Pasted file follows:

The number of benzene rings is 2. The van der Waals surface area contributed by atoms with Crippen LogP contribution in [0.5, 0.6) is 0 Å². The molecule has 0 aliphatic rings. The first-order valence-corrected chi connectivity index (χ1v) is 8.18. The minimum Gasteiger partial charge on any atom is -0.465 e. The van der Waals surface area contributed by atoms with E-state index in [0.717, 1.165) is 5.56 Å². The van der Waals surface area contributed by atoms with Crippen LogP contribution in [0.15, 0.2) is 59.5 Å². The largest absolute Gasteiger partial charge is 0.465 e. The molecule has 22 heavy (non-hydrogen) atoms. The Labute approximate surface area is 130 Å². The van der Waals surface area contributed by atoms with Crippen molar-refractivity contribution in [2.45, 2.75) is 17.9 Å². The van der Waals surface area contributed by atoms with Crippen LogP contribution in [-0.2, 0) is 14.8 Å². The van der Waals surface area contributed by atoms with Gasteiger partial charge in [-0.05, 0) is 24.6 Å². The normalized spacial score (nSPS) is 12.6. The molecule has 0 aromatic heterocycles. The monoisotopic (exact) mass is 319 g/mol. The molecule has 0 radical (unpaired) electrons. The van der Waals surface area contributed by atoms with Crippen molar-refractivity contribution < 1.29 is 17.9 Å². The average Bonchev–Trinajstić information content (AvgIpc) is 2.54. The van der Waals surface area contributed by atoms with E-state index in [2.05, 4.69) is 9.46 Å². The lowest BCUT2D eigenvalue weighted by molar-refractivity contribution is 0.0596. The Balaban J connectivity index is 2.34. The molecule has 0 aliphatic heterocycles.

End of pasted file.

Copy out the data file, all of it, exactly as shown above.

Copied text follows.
The number of benzene rings is 2. The van der Waals surface area contributed by atoms with Crippen LogP contribution in [0.5, 0.6) is 0 Å². The molecule has 0 aliphatic rings. The first-order valence-corrected chi connectivity index (χ1v) is 8.18. The minimum Gasteiger partial charge on any atom is -0.465 e. The van der Waals surface area contributed by atoms with E-state index in [0.717, 1.165) is 5.56 Å². The van der Waals surface area contributed by atoms with Crippen LogP contribution in [0.15, 0.2) is 59.5 Å². The largest absolute Gasteiger partial charge is 0.465 e. The molecule has 22 heavy (non-hydrogen) atoms. The Labute approximate surface area is 130 Å². The van der Waals surface area contributed by atoms with Crippen molar-refractivity contribution in [2.45, 2.75) is 17.9 Å². The van der Waals surface area contributed by atoms with Crippen LogP contribution in [-0.2, 0) is 14.8 Å². The van der Waals surface area contributed by atoms with Gasteiger partial charge in [-0.05, 0) is 24.6 Å². The normalized spacial score (nSPS) is 12.6. The molecule has 0 aromatic heterocycles. The monoisotopic (exact) mass is 319 g/mol. The molecule has 0 radical (unpaired) electrons. The van der Waals surface area contributed by atoms with Crippen molar-refractivity contribution < 1.29 is 17.9 Å². The average Bonchev–Trinajstić information content (AvgIpc) is 2.54. The van der Waals surface area contributed by atoms with E-state index in [2.05, 4.69) is 9.46 Å². The lowest BCUT2D eigenvalue weighted by molar-refractivity contribution is 0.0596. The Balaban J connectivity index is 2.34. The molecule has 0 aliphatic heterocycles.